As for the difference between characters you write yourself and characters you read - I imagine this varies wildly from person to person, but I would assume what you're implying (and if not, I'd love to hear a clarification?) is that a book written outside of us conveys something complete and created from an outside force, while a character from our own imagination reflects simply a piece of our own selves, and so it is not like loving someone external to ourselves. This is interesting to me, because when I write, while I'm sure my characters are weakened by my personal gaps of experience, the characters in my head have the same sort of vivid other-ness as ones I read. I've fallen in love with people I've made up from my own head, too, and perhaps that WAS narcissistic, but it didn't FEEL narcissistic. That would be like saying you must be attracted to someone's mother because she happened to have the cocktail of genes to birth them, if that makes sense? From a strict physiological sense, I understand this is nonsense - one cannot create a thing in one's mind that 'knows more' than they do, because the creation can only learn through the creator. But it feels different. To an extent, learning from writing and learning from reading don't feel so terribly different (well, not in THAT aspect anyways, in others they certainly do).

The paradox of being 'the man Les Miserables made me', is that a person is that being that person makes it very difficult not to judge whether I, as a human, am 'good' or 'bad', which is itself a kind of weakness. Humans aren't good or bad, they're human. Being a little bit of LEs Mis is neither good nor bad, it simply is - but it makes me deeply want to know whether it's good or bad. That probably made no sense...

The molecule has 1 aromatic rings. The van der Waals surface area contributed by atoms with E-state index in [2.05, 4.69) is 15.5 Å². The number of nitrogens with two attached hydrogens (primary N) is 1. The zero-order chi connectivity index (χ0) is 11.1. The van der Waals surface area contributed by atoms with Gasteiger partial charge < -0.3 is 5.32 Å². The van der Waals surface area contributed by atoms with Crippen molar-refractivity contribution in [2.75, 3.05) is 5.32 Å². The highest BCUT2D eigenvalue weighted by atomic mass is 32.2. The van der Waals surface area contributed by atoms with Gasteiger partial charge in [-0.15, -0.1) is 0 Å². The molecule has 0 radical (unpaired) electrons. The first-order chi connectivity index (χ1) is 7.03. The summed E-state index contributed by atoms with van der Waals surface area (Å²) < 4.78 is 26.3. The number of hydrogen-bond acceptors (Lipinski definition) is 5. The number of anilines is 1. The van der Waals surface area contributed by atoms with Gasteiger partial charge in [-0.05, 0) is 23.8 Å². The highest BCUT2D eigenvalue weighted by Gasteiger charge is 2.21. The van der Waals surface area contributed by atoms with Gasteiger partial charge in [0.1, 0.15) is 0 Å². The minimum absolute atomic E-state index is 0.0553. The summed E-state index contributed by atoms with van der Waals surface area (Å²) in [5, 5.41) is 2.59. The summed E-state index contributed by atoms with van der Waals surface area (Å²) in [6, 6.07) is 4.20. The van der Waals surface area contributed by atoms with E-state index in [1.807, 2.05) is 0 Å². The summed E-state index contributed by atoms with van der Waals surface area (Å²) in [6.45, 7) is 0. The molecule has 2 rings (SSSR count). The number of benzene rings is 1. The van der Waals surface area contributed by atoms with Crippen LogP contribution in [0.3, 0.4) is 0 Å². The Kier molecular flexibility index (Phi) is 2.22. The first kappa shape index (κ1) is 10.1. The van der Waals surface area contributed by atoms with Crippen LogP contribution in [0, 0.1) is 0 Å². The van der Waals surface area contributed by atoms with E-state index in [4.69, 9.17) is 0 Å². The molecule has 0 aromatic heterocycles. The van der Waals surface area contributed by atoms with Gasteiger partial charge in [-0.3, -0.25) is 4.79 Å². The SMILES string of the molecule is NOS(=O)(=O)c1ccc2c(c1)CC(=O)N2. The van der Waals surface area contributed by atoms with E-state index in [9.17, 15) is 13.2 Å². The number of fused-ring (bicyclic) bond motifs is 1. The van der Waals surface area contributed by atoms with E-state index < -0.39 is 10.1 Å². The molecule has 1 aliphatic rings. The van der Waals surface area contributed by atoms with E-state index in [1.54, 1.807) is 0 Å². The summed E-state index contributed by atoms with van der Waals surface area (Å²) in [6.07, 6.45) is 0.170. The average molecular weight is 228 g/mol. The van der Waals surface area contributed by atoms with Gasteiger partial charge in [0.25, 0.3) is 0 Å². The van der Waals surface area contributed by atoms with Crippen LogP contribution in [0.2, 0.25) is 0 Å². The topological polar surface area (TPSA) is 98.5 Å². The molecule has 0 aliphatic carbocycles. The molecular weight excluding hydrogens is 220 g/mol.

Trapunto said...

Actually, it did make sense. And I really, really must read Les Miserables!

So then, if your natural inclination is to want things to be good or bad a la Hugo, where does the certainty that that humans are just humans come from?

Your middle paragraph--that's why I have more patience with Jung than I otherwise might. I know what you're talking about, and what's more I don't think those Tardis-y experiences of what's inside the skull being bigger than it ought to be are confined to creative endeavors--or at least not to purposefully creative endeavors like writing fiction.

This takes me back to what were saying about the difficulty of the mind/body/soul triptych, and my own method for unmuddling mind and body, but then I was at a loss for soul. So now I'm going to say, the experience of having a soul is the experience of the skull as a Tardis?

Boy that sounds silly.

...and I have been writing all these things while I was supposed to be checking the refrigerator to see what unexpired meat I have left after my sudden trip, and starting some kind of dinner in the bacteria multiplier I mean crock pot.

Jason Gignac said...

Re Hugo, it's worth mentioning that i am not JUST the man Victor Hugo made me - he's just the example at hand, since I just read one of his books. Altogether, though, I am gaining a much more nuanced view of human nature as I get older. When I was younger, for instance, it was ver difficult to read Virginia Woolf, largely BECAUSE I didn't know who to put in which role in my fairy-tale inclined brain. As I've gotten older, and started considering my fairy tales and romantics upside down, this is much easier now. The melancholy of age, when we lose our illusions, right?

The soul as Tardis-in-the-Head... clearly this needs to be the title of your doctoral thesis. It DOES make sense :).